Caution urged despite signs of fewer new cases
Global Times

Zhong nanshan.jpeg

File photo: Xinhua

More positive signs have emerged as cities nationwide have enhanced measures to contain the novel coronavirus outbreak, sparking more speculation on when the inflection point would come. Some analysts urged continuous vigilance as it is still too early to draw a conclusion due to lack of effective therapeutics against the virus. 

Daily reported new infections continued to decline for the eighth straight day outside Central China's Hubei Province, where the epicenter city of Wuhan is located. Newly confirmed cases in Wuhan also dropped below 2,000, the lowest since the start of February, according to official data on Wednesday. The death rate also appeared to slow with an improving recovery rate. 

China's National Health Commission said on Wednesday that the number of daily confirmed novel coronavirus pneumonia cases has seen a 48.2 percent decline between February 4 and Tuesday. Mi Feng, spokesperson of (NHC), said during a routine press conference that although the country still faces a severe outbreak situation, after authorities launched a series of effective measures, some positive signs have emerged. Meanwhile, the overall recovery rate has been improving in the past few weeks.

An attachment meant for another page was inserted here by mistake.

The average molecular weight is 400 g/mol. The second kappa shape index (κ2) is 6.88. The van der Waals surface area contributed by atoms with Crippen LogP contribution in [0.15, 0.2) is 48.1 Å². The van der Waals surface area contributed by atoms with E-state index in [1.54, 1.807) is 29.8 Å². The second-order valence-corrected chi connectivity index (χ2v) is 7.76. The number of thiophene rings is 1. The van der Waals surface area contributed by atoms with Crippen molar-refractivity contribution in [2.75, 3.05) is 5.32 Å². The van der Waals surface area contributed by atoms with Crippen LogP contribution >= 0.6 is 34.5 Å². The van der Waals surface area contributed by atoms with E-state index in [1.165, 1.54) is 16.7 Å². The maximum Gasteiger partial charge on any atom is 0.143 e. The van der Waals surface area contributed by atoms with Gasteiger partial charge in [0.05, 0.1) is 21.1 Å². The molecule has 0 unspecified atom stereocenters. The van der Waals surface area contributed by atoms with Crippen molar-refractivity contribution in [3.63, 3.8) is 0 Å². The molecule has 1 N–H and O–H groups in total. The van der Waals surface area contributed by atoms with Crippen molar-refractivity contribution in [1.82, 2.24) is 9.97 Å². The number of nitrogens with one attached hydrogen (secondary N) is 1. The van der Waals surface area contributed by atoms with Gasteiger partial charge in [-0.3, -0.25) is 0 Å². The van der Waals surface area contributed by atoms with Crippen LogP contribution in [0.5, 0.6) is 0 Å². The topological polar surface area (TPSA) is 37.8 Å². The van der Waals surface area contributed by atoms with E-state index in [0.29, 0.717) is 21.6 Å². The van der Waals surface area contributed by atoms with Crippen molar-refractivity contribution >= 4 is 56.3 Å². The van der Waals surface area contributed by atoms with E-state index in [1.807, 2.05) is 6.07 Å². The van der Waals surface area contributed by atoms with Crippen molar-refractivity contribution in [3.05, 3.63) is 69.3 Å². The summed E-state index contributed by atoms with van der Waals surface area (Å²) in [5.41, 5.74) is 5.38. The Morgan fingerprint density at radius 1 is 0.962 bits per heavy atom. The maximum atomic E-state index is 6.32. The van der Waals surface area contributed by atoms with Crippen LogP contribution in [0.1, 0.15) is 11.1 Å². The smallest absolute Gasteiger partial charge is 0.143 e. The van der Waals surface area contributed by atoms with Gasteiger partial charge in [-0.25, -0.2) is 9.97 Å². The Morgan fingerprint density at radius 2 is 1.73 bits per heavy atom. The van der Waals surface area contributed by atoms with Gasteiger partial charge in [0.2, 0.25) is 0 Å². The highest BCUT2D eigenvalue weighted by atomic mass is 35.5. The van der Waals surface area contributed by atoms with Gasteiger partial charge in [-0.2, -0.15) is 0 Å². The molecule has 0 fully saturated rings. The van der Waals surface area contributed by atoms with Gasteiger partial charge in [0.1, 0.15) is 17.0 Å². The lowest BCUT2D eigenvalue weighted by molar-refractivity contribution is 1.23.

The cure rate has exceeded 10 percent, increasing from 1.3 percent on January 27 to 10.6 percent on Tuesday, the NHC said on Wednesday. Some 744 patients were discharged from the hospital on Tuesday. In Southwest China's Tibet Autonomous Region, there was only one confirmed case, and the patient was discharged from the hospital on Wednesday, leaving no case of infection in the region. 

However, the deadly disease has so far caused 44,653 confirmed infections and 16,067 suspected cases, with the death toll reaching 1,113, exceeding that of the SARS epidemic from 2002 to 2003. 

An advance team of WHO medical experts had already arrived in China on Monday to assess the outbreak while the organization held a meeting in Geneva on Tuesday and  Wednesday with more than 400 scientists from around the world to coordinate the response to this disease, which WHO director Tedros Adhanom Ghebreyesus considers as a new disease that the public may only be seeing "the tip of the iceberg."